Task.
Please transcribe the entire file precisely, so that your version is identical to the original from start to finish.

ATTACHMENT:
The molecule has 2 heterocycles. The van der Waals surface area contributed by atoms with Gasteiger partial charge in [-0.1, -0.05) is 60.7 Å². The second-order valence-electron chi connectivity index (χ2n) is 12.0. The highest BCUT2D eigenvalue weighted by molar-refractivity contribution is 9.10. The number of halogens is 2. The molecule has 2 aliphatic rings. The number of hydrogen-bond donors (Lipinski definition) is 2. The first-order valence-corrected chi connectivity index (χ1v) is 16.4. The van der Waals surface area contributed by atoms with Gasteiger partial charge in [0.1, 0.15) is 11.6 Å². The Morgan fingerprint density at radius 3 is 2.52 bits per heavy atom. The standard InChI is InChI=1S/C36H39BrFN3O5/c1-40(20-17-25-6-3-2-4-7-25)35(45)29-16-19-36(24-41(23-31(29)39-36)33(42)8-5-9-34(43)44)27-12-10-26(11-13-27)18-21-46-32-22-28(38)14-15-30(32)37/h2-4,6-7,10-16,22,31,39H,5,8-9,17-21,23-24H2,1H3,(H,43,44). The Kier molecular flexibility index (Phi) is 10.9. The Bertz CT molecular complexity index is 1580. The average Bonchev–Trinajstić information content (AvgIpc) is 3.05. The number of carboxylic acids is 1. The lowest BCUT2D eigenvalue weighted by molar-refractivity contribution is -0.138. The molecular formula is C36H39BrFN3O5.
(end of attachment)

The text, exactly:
The molecule has 2 heterocycles. The van der Waals surface area contributed by atoms with Gasteiger partial charge in [-0.1, -0.05) is 60.7 Å². The second-order valence-electron chi connectivity index (χ2n) is 12.0. The highest BCUT2D eigenvalue weighted by molar-refractivity contribution is 9.10. The number of halogens is 2. The molecule has 2 aliphatic rings. The number of hydrogen-bond donors (Lipinski definition) is 2. The first-order valence-corrected chi connectivity index (χ1v) is 16.4. The van der Waals surface area contributed by atoms with Gasteiger partial charge in [0.1, 0.15) is 11.6 Å². The Morgan fingerprint density at radius 3 is 2.52 bits per heavy atom. The standard InChI is InChI=1S/C36H39BrFN3O5/c1-40(20-17-25-6-3-2-4-7-25)35(45)29-16-19-36(24-41(23-31(29)39-36)33(42)8-5-9-34(43)44)27-12-10-26(11-13-27)18-21-46-32-22-28(38)14-15-30(32)37/h2-4,6-7,10-16,22,31,39H,5,8-9,17-21,23-24H2,1H3,(H,43,44). The Kier molecular flexibility index (Phi) is 10.9. The Bertz CT molecular complexity index is 1580. The average Bonchev–Trinajstić information content (AvgIpc) is 3.05. The number of carboxylic acids is 1. The lowest BCUT2D eigenvalue weighted by molar-refractivity contribution is -0.138. The molecular formula is C36H39BrFN3O5.